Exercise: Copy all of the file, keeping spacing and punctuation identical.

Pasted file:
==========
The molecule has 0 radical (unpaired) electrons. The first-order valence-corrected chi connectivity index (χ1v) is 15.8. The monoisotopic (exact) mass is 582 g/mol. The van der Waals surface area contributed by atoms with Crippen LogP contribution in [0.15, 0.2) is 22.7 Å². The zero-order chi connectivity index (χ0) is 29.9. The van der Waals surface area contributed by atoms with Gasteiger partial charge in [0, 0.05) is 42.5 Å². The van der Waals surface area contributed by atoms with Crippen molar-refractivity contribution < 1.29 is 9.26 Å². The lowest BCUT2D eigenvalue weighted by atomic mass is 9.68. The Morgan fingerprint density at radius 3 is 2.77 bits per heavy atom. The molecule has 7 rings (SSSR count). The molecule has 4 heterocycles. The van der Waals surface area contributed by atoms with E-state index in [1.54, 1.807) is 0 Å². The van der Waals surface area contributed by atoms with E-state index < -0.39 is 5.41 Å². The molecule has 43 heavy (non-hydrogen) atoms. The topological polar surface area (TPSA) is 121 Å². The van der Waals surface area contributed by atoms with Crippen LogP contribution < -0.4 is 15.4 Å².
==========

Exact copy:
The molecule has 0 radical (unpaired) electrons. The first-order valence-corrected chi connectivity index (χ1v) is 15.8. The monoisotopic (exact) mass is 582 g/mol. The van der Waals surface area contributed by atoms with Crippen LogP contribution in [0.15, 0.2) is 22.7 Å². The zero-order chi connectivity index (χ0) is 29.9. The van der Waals surface area contributed by atoms with Gasteiger partial charge in [0, 0.05) is 42.5 Å². The van der Waals surface area contributed by atoms with Crippen molar-refractivity contribution < 1.29 is 9.26 Å². The lowest BCUT2D eigenvalue weighted by atomic mass is 9.68. The Morgan fingerprint density at radius 3 is 2.77 bits per heavy atom. The molecule has 7 rings (SSSR count). The molecule has 4 heterocycles. The van der Waals surface area contributed by atoms with E-state index in [1.54, 1.807) is 0 Å². The van der Waals surface area contributed by atoms with E-state index < -0.39 is 5.41 Å². The molecule has 43 heavy (non-hydrogen) atoms. The topological polar surface area (TPSA) is 121 Å². The van der Waals surface area contributed by atoms with Crippen LogP contribution < -0.4 is 15.4 Å².